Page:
Lease Extension


Leasehold is a common form of property ownership in the UK. Flats (apartments) are typically sold on a Lease which is why leasehold is the predominant form of property ownership within densely populated cities such as London. Flat leases are originally granted by the owner/developer of Building (the "Freeholder") typically for a term of 99 or 125 years. Many owners of this type of Leasehold properties are seemingly unaware of the importance of maintaining the length of their lease, mistakenly believing that the term only serves as the length of occupancy. However in reality, it is important because a short lease will become difficult if not impossible to sell. Most Mortgage lenders as a strict policy will out-rightly refuse to finance the purchase of leases that have fewer than 75 years left to run. If purchasers cannot borrow money to purchase the flat, it means that the leaseholder is effectively reducing their potential market to 'cash-only' buyers which due to lack of competition results in a much lower sale price being achieved.

Moreover, the purchase price of a lease extension (otherwise referred to as "the Premium") will exponentially cost more the shorter the lease becomes, which is due to how the law calculates such compensation, so extending sooner will save the leaseholder money in the long run.

There are two distinct ways that a lease extension can be achieved. Either:

the Landlord and Tenant reach a voluntary agreement between themselves as to what the extension terms will be. This is known as an "informal", "voluntary" or "non-statutory" lease extension.

Alternatively, the Tenant could exercise their legal right to claim a lease extension from their landlord, whereby those terms are determined by the laws prescribed within the Leasehold Reform Housing and Urban Development Act 1993 (the "1993 Act") this is  known as a "statutory lease extension".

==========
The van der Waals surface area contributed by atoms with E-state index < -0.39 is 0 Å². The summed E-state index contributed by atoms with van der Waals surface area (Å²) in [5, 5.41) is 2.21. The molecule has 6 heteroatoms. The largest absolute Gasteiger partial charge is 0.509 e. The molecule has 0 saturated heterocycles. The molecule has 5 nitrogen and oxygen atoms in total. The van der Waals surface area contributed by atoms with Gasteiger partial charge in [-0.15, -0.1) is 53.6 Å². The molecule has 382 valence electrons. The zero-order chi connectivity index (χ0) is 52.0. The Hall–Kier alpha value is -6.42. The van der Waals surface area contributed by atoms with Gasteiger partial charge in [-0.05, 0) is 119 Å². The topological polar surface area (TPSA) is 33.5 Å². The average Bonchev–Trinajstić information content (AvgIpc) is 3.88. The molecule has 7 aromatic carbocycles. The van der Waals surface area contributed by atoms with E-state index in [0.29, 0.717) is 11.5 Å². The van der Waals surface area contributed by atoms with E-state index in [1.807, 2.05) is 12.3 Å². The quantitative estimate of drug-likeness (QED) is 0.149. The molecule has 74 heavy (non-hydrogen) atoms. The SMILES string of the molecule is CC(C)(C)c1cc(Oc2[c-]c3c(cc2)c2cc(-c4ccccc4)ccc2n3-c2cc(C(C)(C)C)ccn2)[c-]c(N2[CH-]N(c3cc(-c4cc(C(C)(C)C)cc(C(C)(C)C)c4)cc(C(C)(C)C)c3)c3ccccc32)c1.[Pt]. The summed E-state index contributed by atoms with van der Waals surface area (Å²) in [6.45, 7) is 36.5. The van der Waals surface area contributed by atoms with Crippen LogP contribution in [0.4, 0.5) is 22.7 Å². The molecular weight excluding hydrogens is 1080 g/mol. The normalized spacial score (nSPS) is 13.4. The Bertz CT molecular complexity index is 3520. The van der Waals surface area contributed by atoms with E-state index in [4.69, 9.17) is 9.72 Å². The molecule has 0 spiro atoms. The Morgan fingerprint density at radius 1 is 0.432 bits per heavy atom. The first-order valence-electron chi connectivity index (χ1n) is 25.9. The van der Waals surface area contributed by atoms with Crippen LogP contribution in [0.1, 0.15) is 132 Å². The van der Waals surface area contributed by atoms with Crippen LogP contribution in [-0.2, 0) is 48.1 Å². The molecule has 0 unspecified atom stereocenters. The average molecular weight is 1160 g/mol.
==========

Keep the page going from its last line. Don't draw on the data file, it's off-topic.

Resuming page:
What is the average cost of a lease extension?

This is one of the most common lease extension questions asked, but the answer is highly variable. Most significantly the purchase price for it ('the Premium') is determined by how short the lease currently is.

Since most leaseholders extend their leases when their leases have approximately between 80 and 100 years remaining, Premiums are often in the region of £3000 to £10,000 range (assuming average priced property).

The amount of compensation paid in exchange for the extension is also dependent on what method you are using to extend your lease. For example, for the statutory method, the terms and price are set by law and the leaseholder is buying an additional 90 (ninety) years being added.  Whereas, by contrast, in an informal arrangement it remains open for leaseholders to reach a purely discretionary agreement with their Landlord, which allows for an option to purchase fewer years at a reduced price.  If you have been offered such an offer from your Landlord, it is worthwhile to compare this to what would be available under the statutory regime.